An Albanian court sentenced former Interior Minister Saimir Tahiri to a three-year suspended sentence for abuse of power on Thursday, but cleared him of the more serious charges of drug trafficking.
Prosecutors wanted Tahiri, who was one of Prime Minister Edi Rama’s closest associates, to be jailed for 12 years on charges of corruption, drug trafficking and forming part of a criminal group. The Serious Crime Court dropped those three charges, but sentenced him to 5 years in prison for abuse of office. The sentence was reduced to 3 years and 4 months due to Tahiri opting for an abbreviated trial, which allows for a reduction in jail time.
However, the court decided to put Tahiri on probation for three years, so he will not have to go to prison.
“The court said that I am not a criminal or drug trafficker and that I am not part of a criminal group, but declared me guilty of abuse of power because I used the same vehicle with some cousins,” Tahiri said after the verdict.
Tahiri’s name emerged during the course of an investigation into the activities of the Habilaj drug gang which found that one of its leaders, Moisi Habilaj, who is a distant cousin of Tahiri, was using a car owned by the MP to make suspect trips.
Tahiri sold the car to Artan Habilaj, Moisi Habilaj’s brother in 2013 and admits using it again in 2014, but denies ever being in the car with Artan Habilaj or knowing that it was used for illegal activities. This was refuted by prosecutors who said they have evidence that in 2014 Tahiri and Habilaj drove together from Greece to Albania.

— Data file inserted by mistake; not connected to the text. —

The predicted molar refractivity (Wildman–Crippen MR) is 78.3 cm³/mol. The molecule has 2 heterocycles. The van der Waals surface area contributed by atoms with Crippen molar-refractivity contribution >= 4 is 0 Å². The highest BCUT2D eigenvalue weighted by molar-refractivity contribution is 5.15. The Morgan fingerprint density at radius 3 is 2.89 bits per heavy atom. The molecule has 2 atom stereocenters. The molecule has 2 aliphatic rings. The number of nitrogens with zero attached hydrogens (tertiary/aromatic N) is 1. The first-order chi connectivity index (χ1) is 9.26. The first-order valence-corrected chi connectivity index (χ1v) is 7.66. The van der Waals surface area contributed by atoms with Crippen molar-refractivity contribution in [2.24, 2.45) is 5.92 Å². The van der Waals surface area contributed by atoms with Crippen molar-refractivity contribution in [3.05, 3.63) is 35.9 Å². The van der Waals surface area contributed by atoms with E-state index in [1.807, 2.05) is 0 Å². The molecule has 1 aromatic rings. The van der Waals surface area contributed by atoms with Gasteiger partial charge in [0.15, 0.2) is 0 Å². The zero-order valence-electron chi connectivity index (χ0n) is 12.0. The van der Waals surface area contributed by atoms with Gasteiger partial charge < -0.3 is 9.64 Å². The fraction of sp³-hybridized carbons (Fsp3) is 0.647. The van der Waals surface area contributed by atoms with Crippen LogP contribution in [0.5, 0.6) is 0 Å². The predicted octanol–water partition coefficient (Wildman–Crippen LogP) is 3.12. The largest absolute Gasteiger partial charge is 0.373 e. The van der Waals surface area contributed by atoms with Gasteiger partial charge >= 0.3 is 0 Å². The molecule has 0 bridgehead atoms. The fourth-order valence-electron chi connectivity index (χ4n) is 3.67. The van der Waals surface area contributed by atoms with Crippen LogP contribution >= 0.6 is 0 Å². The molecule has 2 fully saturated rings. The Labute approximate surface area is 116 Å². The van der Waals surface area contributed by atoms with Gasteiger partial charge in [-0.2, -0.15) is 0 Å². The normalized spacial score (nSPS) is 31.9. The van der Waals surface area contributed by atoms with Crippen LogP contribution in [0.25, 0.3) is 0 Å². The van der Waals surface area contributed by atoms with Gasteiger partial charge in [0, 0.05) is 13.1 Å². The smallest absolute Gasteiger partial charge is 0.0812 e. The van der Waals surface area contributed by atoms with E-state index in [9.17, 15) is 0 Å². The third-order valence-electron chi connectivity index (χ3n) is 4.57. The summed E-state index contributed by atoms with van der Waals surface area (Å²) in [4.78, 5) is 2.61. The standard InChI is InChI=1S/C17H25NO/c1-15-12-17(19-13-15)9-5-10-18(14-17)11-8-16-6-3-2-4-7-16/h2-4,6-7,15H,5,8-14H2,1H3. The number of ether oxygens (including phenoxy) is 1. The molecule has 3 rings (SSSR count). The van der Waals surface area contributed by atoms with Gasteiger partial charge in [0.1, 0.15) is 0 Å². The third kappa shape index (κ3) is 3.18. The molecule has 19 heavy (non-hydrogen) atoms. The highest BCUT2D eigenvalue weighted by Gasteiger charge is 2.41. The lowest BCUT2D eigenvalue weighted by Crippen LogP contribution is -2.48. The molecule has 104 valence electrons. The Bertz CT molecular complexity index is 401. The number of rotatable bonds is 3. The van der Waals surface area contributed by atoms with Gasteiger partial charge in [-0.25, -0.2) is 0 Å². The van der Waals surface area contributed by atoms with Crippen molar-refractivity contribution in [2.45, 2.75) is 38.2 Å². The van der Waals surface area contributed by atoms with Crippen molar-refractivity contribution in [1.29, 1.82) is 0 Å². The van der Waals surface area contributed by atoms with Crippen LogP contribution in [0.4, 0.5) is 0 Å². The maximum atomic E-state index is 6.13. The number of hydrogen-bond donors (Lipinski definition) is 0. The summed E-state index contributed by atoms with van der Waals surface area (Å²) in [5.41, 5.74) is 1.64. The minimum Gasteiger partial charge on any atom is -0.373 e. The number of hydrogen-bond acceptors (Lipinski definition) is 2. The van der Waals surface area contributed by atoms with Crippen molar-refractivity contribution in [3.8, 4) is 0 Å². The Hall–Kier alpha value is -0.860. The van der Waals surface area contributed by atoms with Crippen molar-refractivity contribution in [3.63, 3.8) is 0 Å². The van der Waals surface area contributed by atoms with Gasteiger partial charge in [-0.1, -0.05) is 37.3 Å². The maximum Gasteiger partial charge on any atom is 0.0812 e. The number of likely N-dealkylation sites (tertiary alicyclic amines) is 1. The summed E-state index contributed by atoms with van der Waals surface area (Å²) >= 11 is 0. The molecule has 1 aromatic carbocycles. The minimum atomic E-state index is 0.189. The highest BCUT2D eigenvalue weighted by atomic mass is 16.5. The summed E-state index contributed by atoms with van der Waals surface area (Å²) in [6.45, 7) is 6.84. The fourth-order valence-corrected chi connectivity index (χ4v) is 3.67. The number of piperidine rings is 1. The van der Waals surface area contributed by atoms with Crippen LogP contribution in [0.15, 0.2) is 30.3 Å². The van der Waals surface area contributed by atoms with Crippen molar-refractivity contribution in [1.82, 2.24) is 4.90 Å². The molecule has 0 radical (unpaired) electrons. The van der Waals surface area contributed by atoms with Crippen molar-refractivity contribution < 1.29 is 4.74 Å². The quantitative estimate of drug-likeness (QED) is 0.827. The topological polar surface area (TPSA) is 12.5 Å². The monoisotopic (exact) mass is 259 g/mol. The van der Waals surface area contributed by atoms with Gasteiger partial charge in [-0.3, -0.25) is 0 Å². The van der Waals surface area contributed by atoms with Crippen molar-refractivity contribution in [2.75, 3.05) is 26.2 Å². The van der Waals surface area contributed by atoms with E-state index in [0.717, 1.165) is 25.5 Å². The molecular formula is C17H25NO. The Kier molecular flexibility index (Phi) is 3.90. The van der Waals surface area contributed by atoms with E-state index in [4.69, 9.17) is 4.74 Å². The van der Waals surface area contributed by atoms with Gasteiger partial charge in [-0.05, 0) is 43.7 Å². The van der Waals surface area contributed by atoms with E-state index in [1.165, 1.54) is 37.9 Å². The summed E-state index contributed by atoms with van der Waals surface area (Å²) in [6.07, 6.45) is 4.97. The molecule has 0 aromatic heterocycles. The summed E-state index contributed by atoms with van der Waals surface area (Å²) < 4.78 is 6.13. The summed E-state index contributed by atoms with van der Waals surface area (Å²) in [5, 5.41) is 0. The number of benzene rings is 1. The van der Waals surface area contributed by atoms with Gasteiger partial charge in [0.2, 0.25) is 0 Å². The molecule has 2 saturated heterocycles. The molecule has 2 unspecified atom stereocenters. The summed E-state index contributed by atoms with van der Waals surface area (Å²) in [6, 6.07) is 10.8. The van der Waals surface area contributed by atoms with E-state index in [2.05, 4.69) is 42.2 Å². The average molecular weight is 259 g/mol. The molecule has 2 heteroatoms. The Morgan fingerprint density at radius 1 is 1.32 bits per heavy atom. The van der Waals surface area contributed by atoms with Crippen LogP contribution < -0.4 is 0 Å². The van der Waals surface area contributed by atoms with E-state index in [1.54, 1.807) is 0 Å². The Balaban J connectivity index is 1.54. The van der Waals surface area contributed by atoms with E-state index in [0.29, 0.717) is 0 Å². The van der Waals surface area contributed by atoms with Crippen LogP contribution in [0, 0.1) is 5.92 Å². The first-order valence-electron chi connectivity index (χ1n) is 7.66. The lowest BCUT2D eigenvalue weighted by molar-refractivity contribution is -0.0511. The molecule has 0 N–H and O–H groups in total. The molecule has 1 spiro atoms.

According to Italian police, Moisi Habilaj was later recorded on a wiretap saying that someone named Tahiri will receive 30,000 euro as well as bracelets for his wife and mother, and then a further sum of five million euro a month later.
Days later in a follow-up raid by Albanian police in Valona in the south of the country, four tonnes of marijuana were seized and the property owner, Armando Kacerri, who is suspected of being part of the Habilaj gang, was arrested.
The lenient sentence has been met with outrage from the Albanian opposition, who have long accused the Rama government of corruption and ties to organised crime.
Leader of the opposition Democratic Party Lulzim Basha called the verdict “shameful”, adding that “justice in Albania is hostage to Edi Rama and Edi Rama is hostage to the crime.”
“There won’t be justice in Albania as long as Edi Rama heads the government, the criminals and powerful will be untouchable, Albania will remain hostage to crime and Albanians will be poorer and jobless.”
The US embassy in Albania cautiously welcomed to the verdict as a sign of the “growing independence of the judiciary and the beginning of the end of impunity for the well-connected” but called the sentence “discouraging given the seriousness of the charges.”
“Those who abuse the public trust and violate the law should face meaningful consequences,” the statement added.
The ruling comes a month before an EU Council meeting to decide if the EU should start accession talks with Albania.